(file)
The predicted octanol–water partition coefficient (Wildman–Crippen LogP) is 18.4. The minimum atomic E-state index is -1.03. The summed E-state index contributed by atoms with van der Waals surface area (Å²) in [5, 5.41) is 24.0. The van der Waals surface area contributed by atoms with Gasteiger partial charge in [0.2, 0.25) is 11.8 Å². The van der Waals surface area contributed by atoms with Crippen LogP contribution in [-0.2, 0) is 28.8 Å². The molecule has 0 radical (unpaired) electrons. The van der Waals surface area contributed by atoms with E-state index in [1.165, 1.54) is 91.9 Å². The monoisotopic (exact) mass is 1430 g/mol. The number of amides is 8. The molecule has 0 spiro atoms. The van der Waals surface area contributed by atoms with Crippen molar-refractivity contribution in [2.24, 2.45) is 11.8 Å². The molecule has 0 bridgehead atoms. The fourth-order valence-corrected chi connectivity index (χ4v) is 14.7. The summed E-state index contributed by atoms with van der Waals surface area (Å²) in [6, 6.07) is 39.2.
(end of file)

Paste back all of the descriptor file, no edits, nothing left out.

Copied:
The predicted octanol–water partition coefficient (Wildman–Crippen LogP) is 18.4. The minimum atomic E-state index is -1.03. The summed E-state index contributed by atoms with van der Waals surface area (Å²) in [5, 5.41) is 24.0. The van der Waals surface area contributed by atoms with Gasteiger partial charge in [0.2, 0.25) is 11.8 Å². The van der Waals surface area contributed by atoms with Crippen LogP contribution in [-0.2, 0) is 28.8 Å². The molecule has 0 radical (unpaired) electrons. The van der Waals surface area contributed by atoms with E-state index in [1.165, 1.54) is 91.9 Å². The monoisotopic (exact) mass is 1430 g/mol. The number of amides is 8. The molecule has 0 spiro atoms. The van der Waals surface area contributed by atoms with Crippen molar-refractivity contribution in [2.24, 2.45) is 11.8 Å². The molecule has 0 bridgehead atoms. The fourth-order valence-corrected chi connectivity index (χ4v) is 14.7. The summed E-state index contributed by atoms with van der Waals surface area (Å²) in [6, 6.07) is 39.2.